Local tourism planning and urban design : the reinforcement of "image" at National Park township, Tongariro, National Park : a thesis presented in partial fulfilment of the requirements for the degree of Master of Philosophy in Regional Planning at Massey University
This study addresses a tourism planning problem at a small service settlement on the western border of Tongariro National Park in the Central North Island of New Zealand. The name of this settlement is National Park Township.
Over the past 10 years, National Park Township has become an increasingly important accommodation base for Tongariro National Park. The Park itself is internationally renowned for its spectacular volcanic and mountainous landscapes, and offers a variety of recreational activities. Additionally, it is easily accessible by road.
The tourism planning problem addressed by this study is related to research indicating that the physical appearance of National Park Township detracts from its overall 'image' as a desirable tourist destination. As such, it is one of many initiatives being organised by the Ruapehu District Council (formerly the Taumarunui County Council) to promote and develop the township as a tourist resort.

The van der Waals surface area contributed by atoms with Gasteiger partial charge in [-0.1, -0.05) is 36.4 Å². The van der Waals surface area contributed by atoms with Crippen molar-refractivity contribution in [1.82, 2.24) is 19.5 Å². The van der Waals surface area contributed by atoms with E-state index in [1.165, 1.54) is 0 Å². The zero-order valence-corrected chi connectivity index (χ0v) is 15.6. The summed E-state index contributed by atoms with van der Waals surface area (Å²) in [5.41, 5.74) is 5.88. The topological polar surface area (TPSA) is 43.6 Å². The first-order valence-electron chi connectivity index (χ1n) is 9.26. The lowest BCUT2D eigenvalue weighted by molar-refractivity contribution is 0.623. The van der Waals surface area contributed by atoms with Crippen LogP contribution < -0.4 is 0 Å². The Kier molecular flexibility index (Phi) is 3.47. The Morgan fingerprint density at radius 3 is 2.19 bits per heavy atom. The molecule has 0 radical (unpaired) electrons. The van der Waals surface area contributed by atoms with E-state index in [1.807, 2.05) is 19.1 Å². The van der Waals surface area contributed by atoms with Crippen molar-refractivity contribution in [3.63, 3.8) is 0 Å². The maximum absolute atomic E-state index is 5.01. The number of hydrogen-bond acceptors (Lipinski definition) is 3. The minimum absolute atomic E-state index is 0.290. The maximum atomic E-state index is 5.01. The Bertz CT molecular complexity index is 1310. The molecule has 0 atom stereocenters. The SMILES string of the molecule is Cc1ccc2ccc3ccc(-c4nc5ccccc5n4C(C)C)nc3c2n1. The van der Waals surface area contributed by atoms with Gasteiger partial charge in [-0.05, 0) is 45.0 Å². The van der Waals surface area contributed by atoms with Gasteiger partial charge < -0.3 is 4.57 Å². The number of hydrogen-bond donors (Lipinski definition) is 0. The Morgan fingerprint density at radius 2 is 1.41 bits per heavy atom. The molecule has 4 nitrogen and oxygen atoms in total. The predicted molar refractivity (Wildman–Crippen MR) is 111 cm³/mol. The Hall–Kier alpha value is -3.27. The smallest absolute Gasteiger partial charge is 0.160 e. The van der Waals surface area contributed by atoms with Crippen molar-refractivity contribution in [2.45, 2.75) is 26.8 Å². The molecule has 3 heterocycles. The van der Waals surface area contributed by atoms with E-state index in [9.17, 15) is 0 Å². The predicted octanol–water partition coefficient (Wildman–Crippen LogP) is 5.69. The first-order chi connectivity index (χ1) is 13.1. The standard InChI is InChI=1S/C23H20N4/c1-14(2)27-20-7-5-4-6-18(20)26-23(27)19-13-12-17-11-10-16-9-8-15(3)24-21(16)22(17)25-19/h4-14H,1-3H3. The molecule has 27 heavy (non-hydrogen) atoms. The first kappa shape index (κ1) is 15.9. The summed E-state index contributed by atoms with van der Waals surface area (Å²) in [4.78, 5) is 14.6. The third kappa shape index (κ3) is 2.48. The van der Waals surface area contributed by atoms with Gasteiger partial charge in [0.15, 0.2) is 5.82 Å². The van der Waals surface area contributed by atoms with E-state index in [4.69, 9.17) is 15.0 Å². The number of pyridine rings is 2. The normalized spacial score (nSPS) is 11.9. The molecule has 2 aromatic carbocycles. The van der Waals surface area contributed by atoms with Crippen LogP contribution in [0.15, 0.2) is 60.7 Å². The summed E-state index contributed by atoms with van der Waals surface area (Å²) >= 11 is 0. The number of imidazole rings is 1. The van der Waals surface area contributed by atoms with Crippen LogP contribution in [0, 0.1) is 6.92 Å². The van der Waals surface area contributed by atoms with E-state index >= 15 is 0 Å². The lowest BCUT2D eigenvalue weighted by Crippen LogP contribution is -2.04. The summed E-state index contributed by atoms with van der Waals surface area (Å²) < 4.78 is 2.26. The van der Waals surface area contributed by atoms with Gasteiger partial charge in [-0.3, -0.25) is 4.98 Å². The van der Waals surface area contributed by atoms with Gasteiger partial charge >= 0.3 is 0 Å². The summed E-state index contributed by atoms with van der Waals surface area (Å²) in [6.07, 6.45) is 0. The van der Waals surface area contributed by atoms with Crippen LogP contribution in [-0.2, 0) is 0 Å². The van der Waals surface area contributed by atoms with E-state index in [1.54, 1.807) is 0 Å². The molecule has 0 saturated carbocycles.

The subsequent overall aim of the study is to improve the image of the township through formulation of urban design suggestions relating to a new zoning may, design guidelines, and works programmes. These suggestions will seek to achieve a satisfactory visual and physical environment, and build form that harmonises with the 'unique' features of the surroundings. They will be formulated through implementation of a 'National Park Township Design Process' involving analysis of the visual elements of the township and of existing guidelines.
Implementation of the suggestions by the Ruapehu District Council will help to improve the image of National Park Township in terms of its physical appearance, both in the short and long term. This in turn will make the township a more desirable accommodation base from which to experience the many and varied recreational activities of the Ruapehu region. Ultimately, they will accrue econonic benefits to the Council and district alike.